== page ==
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Charles and Camilla attend the Queen’s abdication party… but unfortunately for him it’s the Dutch one! European Royals dazzle at ball to celebrate Beatrix of Holland before she steps down today

  • Queen Beatrix will step down after her 33-year long rule so that her son, Crown Prince Willem-Alexander, can be king
  • Hugely popular queen says she believes that the country should be led by a ‘new generation’
  • Nearly a million people expected to hold celebrations to mask the abdication and new monarch

Prince Charles could be forgiven a slight twinge of jealously as he joined European Royals at a stunning abdication party to mark the handover of the Netherland’s throne from Queen Beatrix to her son.

But while the Prince of Wales, 64, is still waiting in the wings to succeed to the British throne, Crown Prince Willem-Alexander will become his nation’s first King in more than a century today after his mother abdicated.

Queen Beatrix’s 33 years as head of state seems rather brief when compared to Queen Elizabeth II, who is already into her 61st year as British monarch.

Celebration: Prince Charles and wife Camila, Duchess of Cornwall, arrive for a banquet hosted by the Dutch Royal family at the Rijksmuseum, Amsterdam, last night.

Queen Beatrix’s decision to step down from the largely ceremonial role had been widely expected. In her pre-recorded message Queen Beatrix, 75, said she had been thinking about the issue for some years and now was the ‘the moment to lay down my crown.

Charles and Camilla join members of the Dutch Royal Family last night for a dinner in honour of Queen Beatrix at the world-famous Rijksmuseum in Amsterdam, which has just reopened after a lavish €375m renovation.

Today, the Prince and Duchess will attend the investiture of the Crown Prince as King of the Netherlands, at Nieuwe Kirk, in Amsterdam.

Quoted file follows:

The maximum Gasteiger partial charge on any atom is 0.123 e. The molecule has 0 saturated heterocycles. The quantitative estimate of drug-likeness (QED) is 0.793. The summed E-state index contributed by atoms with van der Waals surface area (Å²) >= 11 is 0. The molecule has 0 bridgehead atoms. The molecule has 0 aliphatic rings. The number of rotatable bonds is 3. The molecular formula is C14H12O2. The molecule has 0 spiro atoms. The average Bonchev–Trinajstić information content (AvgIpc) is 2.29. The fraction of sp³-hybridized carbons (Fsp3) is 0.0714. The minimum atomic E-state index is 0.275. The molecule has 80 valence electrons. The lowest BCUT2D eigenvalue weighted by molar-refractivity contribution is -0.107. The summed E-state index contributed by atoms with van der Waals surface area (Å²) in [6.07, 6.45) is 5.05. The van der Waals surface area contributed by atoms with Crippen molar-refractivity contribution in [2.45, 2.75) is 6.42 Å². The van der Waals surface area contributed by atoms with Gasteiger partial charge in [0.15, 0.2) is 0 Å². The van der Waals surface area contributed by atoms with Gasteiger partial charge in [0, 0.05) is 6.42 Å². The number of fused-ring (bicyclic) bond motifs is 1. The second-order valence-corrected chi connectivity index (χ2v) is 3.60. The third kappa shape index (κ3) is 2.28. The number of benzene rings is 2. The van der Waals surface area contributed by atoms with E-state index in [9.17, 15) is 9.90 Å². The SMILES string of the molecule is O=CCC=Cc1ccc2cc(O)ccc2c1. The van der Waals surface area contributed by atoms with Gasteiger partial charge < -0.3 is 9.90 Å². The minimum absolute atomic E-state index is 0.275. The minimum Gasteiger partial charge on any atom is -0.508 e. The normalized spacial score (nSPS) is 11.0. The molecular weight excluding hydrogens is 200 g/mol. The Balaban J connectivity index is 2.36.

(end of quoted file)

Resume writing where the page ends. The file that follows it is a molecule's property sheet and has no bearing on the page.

He is married to Princess Maxima, a former investment banker from Argentina, and has three young children. She will now become queen consort.

Observers believe Beatrix remained on the throne for so long in part because of unrest in Dutch society as the country struggled to assimilate more and more immigrants, mainly Muslims from North Africa, and shifted away from its traditional reputation as one of the world’s most tolerant nations.

In recent years, speculation about when she might abdicate had grown, as she endured personal losses that both softened her image and increased her popularity further as the public sympathized.

Her husband Prince Claus died in 2002; and last year she was devastated when her youngest son, Prince Friso, was hit by an avalanche while skiing in Austria and suffered severe brain damage. Friso remains in a near comatose state.

In the most emotional part of her farewell Monday, she praised Claus for teaching their children to be attuned to changes in society.
‘Prince Claus brought our House closer to this time,’ she said. ‘Possibly history will show that the choice of this husband was my best decision.’Source : Mail Online.News

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